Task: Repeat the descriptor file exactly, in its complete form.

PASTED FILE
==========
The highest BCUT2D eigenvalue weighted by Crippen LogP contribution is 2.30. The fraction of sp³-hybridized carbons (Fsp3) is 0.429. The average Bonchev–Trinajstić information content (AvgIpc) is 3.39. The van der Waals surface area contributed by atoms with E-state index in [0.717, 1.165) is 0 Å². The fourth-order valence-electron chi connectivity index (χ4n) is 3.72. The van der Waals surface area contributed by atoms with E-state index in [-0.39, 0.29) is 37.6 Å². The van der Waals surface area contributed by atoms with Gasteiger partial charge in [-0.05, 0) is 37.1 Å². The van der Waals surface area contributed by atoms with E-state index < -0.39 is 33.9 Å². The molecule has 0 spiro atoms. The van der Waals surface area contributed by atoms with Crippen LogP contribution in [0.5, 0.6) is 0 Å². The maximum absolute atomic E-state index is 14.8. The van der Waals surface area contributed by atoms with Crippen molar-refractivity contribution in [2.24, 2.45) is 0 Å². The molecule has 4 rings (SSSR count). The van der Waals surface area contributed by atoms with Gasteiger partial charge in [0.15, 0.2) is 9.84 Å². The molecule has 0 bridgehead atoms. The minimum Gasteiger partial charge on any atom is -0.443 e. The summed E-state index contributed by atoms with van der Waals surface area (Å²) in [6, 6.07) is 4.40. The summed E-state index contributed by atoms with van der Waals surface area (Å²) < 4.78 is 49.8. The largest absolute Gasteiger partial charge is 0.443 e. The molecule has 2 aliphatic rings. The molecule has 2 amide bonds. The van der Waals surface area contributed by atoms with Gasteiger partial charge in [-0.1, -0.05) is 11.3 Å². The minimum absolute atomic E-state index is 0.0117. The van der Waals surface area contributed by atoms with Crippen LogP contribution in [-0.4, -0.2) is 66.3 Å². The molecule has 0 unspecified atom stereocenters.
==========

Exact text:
The highest BCUT2D eigenvalue weighted by Crippen LogP contribution is 2.30. The fraction of sp³-hybridized carbons (Fsp3) is 0.429. The average Bonchev–Trinajstić information content (AvgIpc) is 3.39. The van der Waals surface area contributed by atoms with E-state index in [0.717, 1.165) is 0 Å². The fourth-order valence-electron chi connectivity index (χ4n) is 3.72. The van der Waals surface area contributed by atoms with E-state index in [-0.39, 0.29) is 37.6 Å². The van der Waals surface area contributed by atoms with Gasteiger partial charge in [-0.05, 0) is 37.1 Å². The van der Waals surface area contributed by atoms with E-state index < -0.39 is 33.9 Å². The molecule has 0 spiro atoms. The van der Waals surface area contributed by atoms with Crippen LogP contribution in [0.5, 0.6) is 0 Å². The maximum absolute atomic E-state index is 14.8. The van der Waals surface area contributed by atoms with Crippen molar-refractivity contribution in [2.24, 2.45) is 0 Å². The molecule has 4 rings (SSSR count). The van der Waals surface area contributed by atoms with Gasteiger partial charge in [0.15, 0.2) is 9.84 Å². The molecule has 0 bridgehead atoms. The minimum Gasteiger partial charge on any atom is -0.443 e. The summed E-state index contributed by atoms with van der Waals surface area (Å²) in [6, 6.07) is 4.40. The summed E-state index contributed by atoms with van der Waals surface area (Å²) < 4.78 is 49.8. The largest absolute Gasteiger partial charge is 0.443 e. The molecule has 2 aliphatic rings. The molecule has 2 amide bonds. The van der Waals surface area contributed by atoms with Gasteiger partial charge in [-0.1, -0.05) is 11.3 Å². The minimum absolute atomic E-state index is 0.0117. The van der Waals surface area contributed by atoms with Crippen LogP contribution in [-0.4, -0.2) is 66.3 Å². The molecule has 0 unspecified atom stereocenters.